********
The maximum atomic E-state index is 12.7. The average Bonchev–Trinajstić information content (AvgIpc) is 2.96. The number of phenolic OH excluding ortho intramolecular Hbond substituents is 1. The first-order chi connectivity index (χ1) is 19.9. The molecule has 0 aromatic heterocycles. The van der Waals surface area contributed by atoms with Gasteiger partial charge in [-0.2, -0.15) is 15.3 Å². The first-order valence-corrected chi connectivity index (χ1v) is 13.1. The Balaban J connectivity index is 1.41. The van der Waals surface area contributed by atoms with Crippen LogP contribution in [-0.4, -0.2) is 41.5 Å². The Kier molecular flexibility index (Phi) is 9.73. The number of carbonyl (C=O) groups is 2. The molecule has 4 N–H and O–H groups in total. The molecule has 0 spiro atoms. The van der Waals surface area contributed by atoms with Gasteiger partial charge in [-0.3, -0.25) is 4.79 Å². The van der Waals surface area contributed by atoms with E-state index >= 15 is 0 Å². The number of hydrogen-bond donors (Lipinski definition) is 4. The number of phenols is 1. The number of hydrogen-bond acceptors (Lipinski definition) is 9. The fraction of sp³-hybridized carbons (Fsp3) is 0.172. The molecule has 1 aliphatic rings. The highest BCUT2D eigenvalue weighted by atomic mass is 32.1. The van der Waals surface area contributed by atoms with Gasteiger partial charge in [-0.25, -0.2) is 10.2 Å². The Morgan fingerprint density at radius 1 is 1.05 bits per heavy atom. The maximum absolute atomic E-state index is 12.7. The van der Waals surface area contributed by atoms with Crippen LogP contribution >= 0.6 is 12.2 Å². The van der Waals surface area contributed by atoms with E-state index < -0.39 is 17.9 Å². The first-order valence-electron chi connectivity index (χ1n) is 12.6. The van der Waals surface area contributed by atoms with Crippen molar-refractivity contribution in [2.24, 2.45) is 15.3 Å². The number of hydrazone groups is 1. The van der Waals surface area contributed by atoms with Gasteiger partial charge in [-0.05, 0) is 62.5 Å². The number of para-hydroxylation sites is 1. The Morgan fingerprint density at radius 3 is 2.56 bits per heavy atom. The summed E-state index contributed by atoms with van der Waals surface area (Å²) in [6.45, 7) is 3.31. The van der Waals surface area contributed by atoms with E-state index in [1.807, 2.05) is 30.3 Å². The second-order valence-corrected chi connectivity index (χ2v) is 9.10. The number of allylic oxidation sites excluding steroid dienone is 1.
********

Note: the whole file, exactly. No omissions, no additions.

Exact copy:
The maximum atomic E-state index is 12.7. The average Bonchev–Trinajstić information content (AvgIpc) is 2.96. The number of phenolic OH excluding ortho intramolecular Hbond substituents is 1. The first-order chi connectivity index (χ1) is 19.9. The molecule has 0 aromatic heterocycles. The van der Waals surface area contributed by atoms with Gasteiger partial charge in [-0.2, -0.15) is 15.3 Å². The first-order valence-corrected chi connectivity index (χ1v) is 13.1. The Balaban J connectivity index is 1.41. The van der Waals surface area contributed by atoms with Crippen LogP contribution in [-0.4, -0.2) is 41.5 Å². The Kier molecular flexibility index (Phi) is 9.73. The number of carbonyl (C=O) groups is 2. The molecule has 4 N–H and O–H groups in total. The molecule has 0 spiro atoms. The van der Waals surface area contributed by atoms with Gasteiger partial charge in [-0.3, -0.25) is 4.79 Å². The van der Waals surface area contributed by atoms with E-state index >= 15 is 0 Å². The number of hydrogen-bond donors (Lipinski definition) is 4. The number of phenols is 1. The number of hydrogen-bond acceptors (Lipinski definition) is 9. The fraction of sp³-hybridized carbons (Fsp3) is 0.172. The molecule has 1 aliphatic rings. The highest BCUT2D eigenvalue weighted by atomic mass is 32.1. The van der Waals surface area contributed by atoms with Gasteiger partial charge in [-0.25, -0.2) is 10.2 Å². The Morgan fingerprint density at radius 1 is 1.05 bits per heavy atom. The maximum absolute atomic E-state index is 12.7. The van der Waals surface area contributed by atoms with Crippen LogP contribution >= 0.6 is 12.2 Å². The van der Waals surface area contributed by atoms with E-state index < -0.39 is 17.9 Å². The first-order valence-electron chi connectivity index (χ1n) is 12.6. The van der Waals surface area contributed by atoms with Crippen molar-refractivity contribution in [2.24, 2.45) is 15.3 Å². The number of hydrazone groups is 1. The van der Waals surface area contributed by atoms with Gasteiger partial charge in [-0.05, 0) is 62.5 Å². The number of para-hydroxylation sites is 1. The Morgan fingerprint density at radius 3 is 2.56 bits per heavy atom. The summed E-state index contributed by atoms with van der Waals surface area (Å²) in [6.45, 7) is 3.31. The van der Waals surface area contributed by atoms with E-state index in [1.807, 2.05) is 30.3 Å². The second-order valence-corrected chi connectivity index (χ2v) is 9.10. The number of allylic oxidation sites excluding steroid dienone is 1.